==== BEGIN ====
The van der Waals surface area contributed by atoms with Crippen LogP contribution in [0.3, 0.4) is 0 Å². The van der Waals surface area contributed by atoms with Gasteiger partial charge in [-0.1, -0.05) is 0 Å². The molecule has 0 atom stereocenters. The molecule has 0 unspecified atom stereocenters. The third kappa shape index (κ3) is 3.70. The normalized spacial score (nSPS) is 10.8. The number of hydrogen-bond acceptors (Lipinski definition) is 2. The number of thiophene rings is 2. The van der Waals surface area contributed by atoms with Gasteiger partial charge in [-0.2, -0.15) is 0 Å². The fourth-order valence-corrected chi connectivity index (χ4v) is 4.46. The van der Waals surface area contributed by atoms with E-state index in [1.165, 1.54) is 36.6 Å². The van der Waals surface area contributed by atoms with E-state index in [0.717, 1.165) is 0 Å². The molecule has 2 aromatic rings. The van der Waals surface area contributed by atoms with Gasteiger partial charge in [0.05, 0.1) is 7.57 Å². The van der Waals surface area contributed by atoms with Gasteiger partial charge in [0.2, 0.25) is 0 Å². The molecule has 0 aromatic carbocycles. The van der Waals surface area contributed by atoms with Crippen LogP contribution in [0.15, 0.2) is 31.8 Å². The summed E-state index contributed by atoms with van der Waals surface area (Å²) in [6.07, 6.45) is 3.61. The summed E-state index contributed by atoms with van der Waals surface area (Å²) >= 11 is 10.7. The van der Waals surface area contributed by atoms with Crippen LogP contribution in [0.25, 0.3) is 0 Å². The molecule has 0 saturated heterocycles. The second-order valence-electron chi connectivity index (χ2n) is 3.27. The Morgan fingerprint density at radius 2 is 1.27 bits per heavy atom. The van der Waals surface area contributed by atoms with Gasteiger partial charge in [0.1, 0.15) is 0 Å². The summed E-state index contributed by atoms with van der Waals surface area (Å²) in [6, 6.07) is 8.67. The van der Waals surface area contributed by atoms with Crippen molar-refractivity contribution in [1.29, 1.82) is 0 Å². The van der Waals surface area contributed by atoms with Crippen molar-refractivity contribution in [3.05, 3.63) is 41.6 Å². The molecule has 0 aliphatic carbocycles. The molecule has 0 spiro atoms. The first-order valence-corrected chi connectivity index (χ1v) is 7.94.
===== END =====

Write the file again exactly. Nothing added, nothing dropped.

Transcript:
The van der Waals surface area contributed by atoms with Crippen LogP contribution in [0.3, 0.4) is 0 Å². The van der Waals surface area contributed by atoms with Gasteiger partial charge in [-0.1, -0.05) is 0 Å². The molecule has 0 atom stereocenters. The molecule has 0 unspecified atom stereocenters. The third kappa shape index (κ3) is 3.70. The normalized spacial score (nSPS) is 10.8. The number of hydrogen-bond acceptors (Lipinski definition) is 2. The number of thiophene rings is 2. The van der Waals surface area contributed by atoms with Gasteiger partial charge in [-0.2, -0.15) is 0 Å². The fourth-order valence-corrected chi connectivity index (χ4v) is 4.46. The van der Waals surface area contributed by atoms with E-state index in [1.165, 1.54) is 36.6 Å². The van der Waals surface area contributed by atoms with E-state index in [0.717, 1.165) is 0 Å². The molecule has 2 aromatic rings. The van der Waals surface area contributed by atoms with Gasteiger partial charge in [0.05, 0.1) is 7.57 Å². The van der Waals surface area contributed by atoms with Gasteiger partial charge in [0.2, 0.25) is 0 Å². The molecule has 0 aromatic carbocycles. The van der Waals surface area contributed by atoms with Crippen LogP contribution in [0.15, 0.2) is 31.8 Å². The summed E-state index contributed by atoms with van der Waals surface area (Å²) in [6.07, 6.45) is 3.61. The summed E-state index contributed by atoms with van der Waals surface area (Å²) >= 11 is 10.7. The van der Waals surface area contributed by atoms with Crippen LogP contribution in [0.25, 0.3) is 0 Å². The molecule has 0 saturated heterocycles. The second-order valence-electron chi connectivity index (χ2n) is 3.27. The Morgan fingerprint density at radius 2 is 1.27 bits per heavy atom. The van der Waals surface area contributed by atoms with Gasteiger partial charge in [0.1, 0.15) is 0 Å². The summed E-state index contributed by atoms with van der Waals surface area (Å²) in [6, 6.07) is 8.67. The van der Waals surface area contributed by atoms with Crippen molar-refractivity contribution in [1.29, 1.82) is 0 Å². The van der Waals surface area contributed by atoms with Crippen molar-refractivity contribution in [3.05, 3.63) is 41.6 Å². The molecule has 0 aliphatic carbocycles. The molecule has 0 spiro atoms. The first-order valence-corrected chi connectivity index (χ1v) is 7.94.